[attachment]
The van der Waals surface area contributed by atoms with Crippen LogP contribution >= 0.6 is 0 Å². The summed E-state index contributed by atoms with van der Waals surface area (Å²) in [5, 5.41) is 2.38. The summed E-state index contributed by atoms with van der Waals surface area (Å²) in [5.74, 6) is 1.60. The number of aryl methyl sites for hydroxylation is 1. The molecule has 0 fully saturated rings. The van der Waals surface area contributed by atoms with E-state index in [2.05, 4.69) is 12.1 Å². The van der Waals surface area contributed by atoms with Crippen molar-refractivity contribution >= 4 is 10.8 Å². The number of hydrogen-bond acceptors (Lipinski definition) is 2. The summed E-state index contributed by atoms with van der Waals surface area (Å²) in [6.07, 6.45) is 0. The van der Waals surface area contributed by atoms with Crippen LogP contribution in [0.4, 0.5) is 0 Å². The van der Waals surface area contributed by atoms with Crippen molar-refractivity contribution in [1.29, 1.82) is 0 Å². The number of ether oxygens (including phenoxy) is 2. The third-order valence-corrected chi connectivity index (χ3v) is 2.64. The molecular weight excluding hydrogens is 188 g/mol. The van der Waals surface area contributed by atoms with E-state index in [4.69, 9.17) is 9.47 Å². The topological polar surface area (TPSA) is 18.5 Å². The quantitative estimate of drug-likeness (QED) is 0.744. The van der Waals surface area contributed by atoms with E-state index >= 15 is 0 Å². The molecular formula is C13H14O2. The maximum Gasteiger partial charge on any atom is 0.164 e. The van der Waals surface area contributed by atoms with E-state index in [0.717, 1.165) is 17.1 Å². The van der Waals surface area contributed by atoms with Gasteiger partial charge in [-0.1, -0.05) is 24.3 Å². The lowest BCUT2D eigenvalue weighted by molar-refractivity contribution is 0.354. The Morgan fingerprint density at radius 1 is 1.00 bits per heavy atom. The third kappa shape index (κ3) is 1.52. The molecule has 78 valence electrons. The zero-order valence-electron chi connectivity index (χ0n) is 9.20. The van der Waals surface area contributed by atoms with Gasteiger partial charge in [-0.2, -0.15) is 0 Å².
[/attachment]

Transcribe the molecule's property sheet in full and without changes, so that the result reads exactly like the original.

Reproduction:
The van der Waals surface area contributed by atoms with Crippen LogP contribution >= 0.6 is 0 Å². The summed E-state index contributed by atoms with van der Waals surface area (Å²) in [5, 5.41) is 2.38. The summed E-state index contributed by atoms with van der Waals surface area (Å²) in [5.74, 6) is 1.60. The number of aryl methyl sites for hydroxylation is 1. The molecule has 0 fully saturated rings. The van der Waals surface area contributed by atoms with E-state index in [2.05, 4.69) is 12.1 Å². The van der Waals surface area contributed by atoms with Crippen molar-refractivity contribution >= 4 is 10.8 Å². The number of hydrogen-bond acceptors (Lipinski definition) is 2. The summed E-state index contributed by atoms with van der Waals surface area (Å²) in [6.07, 6.45) is 0. The van der Waals surface area contributed by atoms with Crippen LogP contribution in [0.4, 0.5) is 0 Å². The van der Waals surface area contributed by atoms with Crippen molar-refractivity contribution in [1.29, 1.82) is 0 Å². The number of ether oxygens (including phenoxy) is 2. The third-order valence-corrected chi connectivity index (χ3v) is 2.64. The molecular weight excluding hydrogens is 188 g/mol. The van der Waals surface area contributed by atoms with E-state index in [4.69, 9.17) is 9.47 Å². The topological polar surface area (TPSA) is 18.5 Å². The quantitative estimate of drug-likeness (QED) is 0.744. The van der Waals surface area contributed by atoms with E-state index >= 15 is 0 Å². The molecular formula is C13H14O2. The maximum Gasteiger partial charge on any atom is 0.164 e. The van der Waals surface area contributed by atoms with E-state index in [0.717, 1.165) is 17.1 Å². The van der Waals surface area contributed by atoms with Gasteiger partial charge in [-0.1, -0.05) is 24.3 Å². The lowest BCUT2D eigenvalue weighted by molar-refractivity contribution is 0.354. The Morgan fingerprint density at radius 1 is 1.00 bits per heavy atom. The third kappa shape index (κ3) is 1.52. The molecule has 78 valence electrons. The zero-order valence-electron chi connectivity index (χ0n) is 9.20. The van der Waals surface area contributed by atoms with Gasteiger partial charge in [-0.2, -0.15) is 0 Å².